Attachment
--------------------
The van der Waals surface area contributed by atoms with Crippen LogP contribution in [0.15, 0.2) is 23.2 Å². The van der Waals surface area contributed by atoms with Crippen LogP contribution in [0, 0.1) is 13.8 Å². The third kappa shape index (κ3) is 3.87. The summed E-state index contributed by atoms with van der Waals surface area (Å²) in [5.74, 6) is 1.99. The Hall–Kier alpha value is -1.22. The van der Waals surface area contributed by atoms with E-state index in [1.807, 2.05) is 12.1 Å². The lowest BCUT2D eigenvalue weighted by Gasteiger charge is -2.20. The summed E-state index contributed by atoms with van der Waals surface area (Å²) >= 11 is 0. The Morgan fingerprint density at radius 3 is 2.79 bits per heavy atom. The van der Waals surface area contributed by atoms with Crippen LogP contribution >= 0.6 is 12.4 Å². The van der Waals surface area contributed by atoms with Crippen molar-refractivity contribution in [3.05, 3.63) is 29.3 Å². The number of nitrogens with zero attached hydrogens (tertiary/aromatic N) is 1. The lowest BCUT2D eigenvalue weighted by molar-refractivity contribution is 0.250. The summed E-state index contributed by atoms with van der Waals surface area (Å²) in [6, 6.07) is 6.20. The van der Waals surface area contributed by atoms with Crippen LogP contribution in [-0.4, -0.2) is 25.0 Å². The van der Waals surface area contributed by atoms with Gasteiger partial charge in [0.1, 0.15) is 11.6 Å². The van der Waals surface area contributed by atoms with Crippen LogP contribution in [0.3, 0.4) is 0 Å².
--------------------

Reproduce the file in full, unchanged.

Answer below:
The van der Waals surface area contributed by atoms with Crippen LogP contribution in [0.15, 0.2) is 23.2 Å². The van der Waals surface area contributed by atoms with Crippen LogP contribution in [0, 0.1) is 13.8 Å². The third kappa shape index (κ3) is 3.87. The summed E-state index contributed by atoms with van der Waals surface area (Å²) in [5.74, 6) is 1.99. The Hall–Kier alpha value is -1.22. The van der Waals surface area contributed by atoms with E-state index in [1.807, 2.05) is 12.1 Å². The lowest BCUT2D eigenvalue weighted by Gasteiger charge is -2.20. The summed E-state index contributed by atoms with van der Waals surface area (Å²) >= 11 is 0. The Morgan fingerprint density at radius 3 is 2.79 bits per heavy atom. The van der Waals surface area contributed by atoms with Crippen LogP contribution >= 0.6 is 12.4 Å². The van der Waals surface area contributed by atoms with Crippen molar-refractivity contribution in [3.05, 3.63) is 29.3 Å². The number of nitrogens with zero attached hydrogens (tertiary/aromatic N) is 1. The lowest BCUT2D eigenvalue weighted by molar-refractivity contribution is 0.250. The summed E-state index contributed by atoms with van der Waals surface area (Å²) in [6, 6.07) is 6.20. The van der Waals surface area contributed by atoms with Crippen LogP contribution in [-0.4, -0.2) is 25.0 Å². The van der Waals surface area contributed by atoms with Gasteiger partial charge in [0.1, 0.15) is 11.6 Å². The van der Waals surface area contributed by atoms with Crippen LogP contribution in [0.3, 0.4) is 0 Å².